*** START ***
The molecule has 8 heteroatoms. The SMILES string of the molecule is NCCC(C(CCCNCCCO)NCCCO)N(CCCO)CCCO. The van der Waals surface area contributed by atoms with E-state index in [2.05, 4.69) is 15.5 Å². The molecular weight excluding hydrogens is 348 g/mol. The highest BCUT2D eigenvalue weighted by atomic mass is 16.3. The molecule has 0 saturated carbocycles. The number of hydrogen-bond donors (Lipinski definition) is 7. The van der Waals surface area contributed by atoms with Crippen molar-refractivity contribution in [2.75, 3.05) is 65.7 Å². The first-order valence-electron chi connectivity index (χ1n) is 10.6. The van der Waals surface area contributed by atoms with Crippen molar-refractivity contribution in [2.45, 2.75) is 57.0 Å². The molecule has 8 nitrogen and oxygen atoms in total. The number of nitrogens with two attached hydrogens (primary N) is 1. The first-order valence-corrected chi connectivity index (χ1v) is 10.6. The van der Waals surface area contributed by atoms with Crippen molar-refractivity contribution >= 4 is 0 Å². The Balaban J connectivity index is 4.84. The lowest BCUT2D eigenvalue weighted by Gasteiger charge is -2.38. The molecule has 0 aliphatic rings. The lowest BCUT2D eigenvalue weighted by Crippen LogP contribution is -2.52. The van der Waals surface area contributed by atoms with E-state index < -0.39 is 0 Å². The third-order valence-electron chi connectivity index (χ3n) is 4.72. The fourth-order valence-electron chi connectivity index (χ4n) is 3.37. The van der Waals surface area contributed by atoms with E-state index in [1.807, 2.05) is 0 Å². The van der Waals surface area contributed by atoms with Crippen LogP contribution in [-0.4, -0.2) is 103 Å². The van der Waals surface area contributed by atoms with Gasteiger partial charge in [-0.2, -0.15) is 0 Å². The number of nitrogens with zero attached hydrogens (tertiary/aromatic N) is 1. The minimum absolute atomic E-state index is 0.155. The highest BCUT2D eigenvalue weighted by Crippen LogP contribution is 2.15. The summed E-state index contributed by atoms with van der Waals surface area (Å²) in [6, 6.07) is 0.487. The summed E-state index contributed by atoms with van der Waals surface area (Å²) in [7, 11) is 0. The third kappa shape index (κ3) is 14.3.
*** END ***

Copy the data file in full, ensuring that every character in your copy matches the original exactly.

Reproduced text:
The molecule has 8 heteroatoms. The SMILES string of the molecule is NCCC(C(CCCNCCCO)NCCCO)N(CCCO)CCCO. The van der Waals surface area contributed by atoms with E-state index in [2.05, 4.69) is 15.5 Å². The molecular weight excluding hydrogens is 348 g/mol. The highest BCUT2D eigenvalue weighted by atomic mass is 16.3. The molecule has 0 saturated carbocycles. The number of hydrogen-bond donors (Lipinski definition) is 7. The van der Waals surface area contributed by atoms with Crippen molar-refractivity contribution in [2.75, 3.05) is 65.7 Å². The first-order valence-electron chi connectivity index (χ1n) is 10.6. The van der Waals surface area contributed by atoms with Crippen molar-refractivity contribution in [2.45, 2.75) is 57.0 Å². The molecule has 8 nitrogen and oxygen atoms in total. The number of nitrogens with two attached hydrogens (primary N) is 1. The first-order valence-corrected chi connectivity index (χ1v) is 10.6. The van der Waals surface area contributed by atoms with Crippen molar-refractivity contribution >= 4 is 0 Å². The Balaban J connectivity index is 4.84. The lowest BCUT2D eigenvalue weighted by Gasteiger charge is -2.38. The molecule has 0 aliphatic rings. The lowest BCUT2D eigenvalue weighted by Crippen LogP contribution is -2.52. The van der Waals surface area contributed by atoms with E-state index < -0.39 is 0 Å². The third-order valence-electron chi connectivity index (χ3n) is 4.72. The fourth-order valence-electron chi connectivity index (χ4n) is 3.37. The van der Waals surface area contributed by atoms with E-state index in [1.807, 2.05) is 0 Å². The van der Waals surface area contributed by atoms with Crippen LogP contribution in [-0.4, -0.2) is 103 Å². The van der Waals surface area contributed by atoms with Gasteiger partial charge in [-0.2, -0.15) is 0 Å². The number of nitrogens with zero attached hydrogens (tertiary/aromatic N) is 1. The minimum absolute atomic E-state index is 0.155. The highest BCUT2D eigenvalue weighted by Crippen LogP contribution is 2.15. The summed E-state index contributed by atoms with van der Waals surface area (Å²) in [6, 6.07) is 0.487. The summed E-state index contributed by atoms with van der Waals surface area (Å²) in [7, 11) is 0. The third kappa shape index (κ3) is 14.3.